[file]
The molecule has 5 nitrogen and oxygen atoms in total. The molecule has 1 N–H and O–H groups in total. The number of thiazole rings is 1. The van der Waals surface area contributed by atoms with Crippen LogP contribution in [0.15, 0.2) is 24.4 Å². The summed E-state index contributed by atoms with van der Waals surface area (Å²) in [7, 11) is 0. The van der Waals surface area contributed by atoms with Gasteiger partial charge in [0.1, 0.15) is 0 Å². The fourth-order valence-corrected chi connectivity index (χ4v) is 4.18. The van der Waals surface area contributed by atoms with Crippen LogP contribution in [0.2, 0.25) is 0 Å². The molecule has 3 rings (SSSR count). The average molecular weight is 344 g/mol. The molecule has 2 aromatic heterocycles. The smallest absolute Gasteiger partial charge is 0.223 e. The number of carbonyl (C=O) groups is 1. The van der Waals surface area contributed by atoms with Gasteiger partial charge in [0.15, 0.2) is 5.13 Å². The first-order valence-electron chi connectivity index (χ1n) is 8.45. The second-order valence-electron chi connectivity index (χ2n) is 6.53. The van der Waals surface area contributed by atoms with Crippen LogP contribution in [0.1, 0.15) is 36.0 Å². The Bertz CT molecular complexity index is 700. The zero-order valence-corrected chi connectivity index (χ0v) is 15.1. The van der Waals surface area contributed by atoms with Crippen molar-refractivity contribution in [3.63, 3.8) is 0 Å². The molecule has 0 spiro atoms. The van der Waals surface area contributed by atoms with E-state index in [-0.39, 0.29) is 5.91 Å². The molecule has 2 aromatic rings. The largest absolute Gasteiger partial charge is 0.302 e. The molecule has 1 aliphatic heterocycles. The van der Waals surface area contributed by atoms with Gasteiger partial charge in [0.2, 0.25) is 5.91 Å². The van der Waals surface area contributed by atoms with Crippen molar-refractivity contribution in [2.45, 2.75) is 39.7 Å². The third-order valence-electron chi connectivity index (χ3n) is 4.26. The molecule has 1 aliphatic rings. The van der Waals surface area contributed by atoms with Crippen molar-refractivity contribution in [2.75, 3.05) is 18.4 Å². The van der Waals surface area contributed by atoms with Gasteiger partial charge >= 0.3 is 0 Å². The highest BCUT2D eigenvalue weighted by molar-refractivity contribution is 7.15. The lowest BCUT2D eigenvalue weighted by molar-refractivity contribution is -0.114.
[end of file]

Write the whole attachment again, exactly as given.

The molecule has 5 nitrogen and oxygen atoms in total. The molecule has 1 N–H and O–H groups in total. The number of thiazole rings is 1. The van der Waals surface area contributed by atoms with Crippen LogP contribution in [0.15, 0.2) is 24.4 Å². The summed E-state index contributed by atoms with van der Waals surface area (Å²) in [7, 11) is 0. The van der Waals surface area contributed by atoms with Gasteiger partial charge in [0.1, 0.15) is 0 Å². The fourth-order valence-corrected chi connectivity index (χ4v) is 4.18. The van der Waals surface area contributed by atoms with Crippen LogP contribution in [0.2, 0.25) is 0 Å². The molecule has 3 rings (SSSR count). The average molecular weight is 344 g/mol. The molecule has 2 aromatic heterocycles. The smallest absolute Gasteiger partial charge is 0.223 e. The number of carbonyl (C=O) groups is 1. The van der Waals surface area contributed by atoms with Gasteiger partial charge in [0.15, 0.2) is 5.13 Å². The first-order valence-electron chi connectivity index (χ1n) is 8.45. The second-order valence-electron chi connectivity index (χ2n) is 6.53. The van der Waals surface area contributed by atoms with Crippen LogP contribution in [0.1, 0.15) is 36.0 Å². The Bertz CT molecular complexity index is 700. The zero-order valence-corrected chi connectivity index (χ0v) is 15.1. The van der Waals surface area contributed by atoms with Crippen molar-refractivity contribution in [3.63, 3.8) is 0 Å². The molecule has 0 spiro atoms. The van der Waals surface area contributed by atoms with E-state index in [-0.39, 0.29) is 5.91 Å². The molecule has 2 aromatic rings. The largest absolute Gasteiger partial charge is 0.302 e. The molecule has 1 aliphatic heterocycles. The van der Waals surface area contributed by atoms with Gasteiger partial charge in [0.2, 0.25) is 5.91 Å². The van der Waals surface area contributed by atoms with Crippen molar-refractivity contribution in [2.45, 2.75) is 39.7 Å². The third-order valence-electron chi connectivity index (χ3n) is 4.26. The molecule has 1 aliphatic rings. The van der Waals surface area contributed by atoms with Crippen molar-refractivity contribution in [2.75, 3.05) is 18.4 Å². The van der Waals surface area contributed by atoms with Gasteiger partial charge >= 0.3 is 0 Å². The highest BCUT2D eigenvalue weighted by molar-refractivity contribution is 7.15. The lowest BCUT2D eigenvalue weighted by molar-refractivity contribution is -0.114.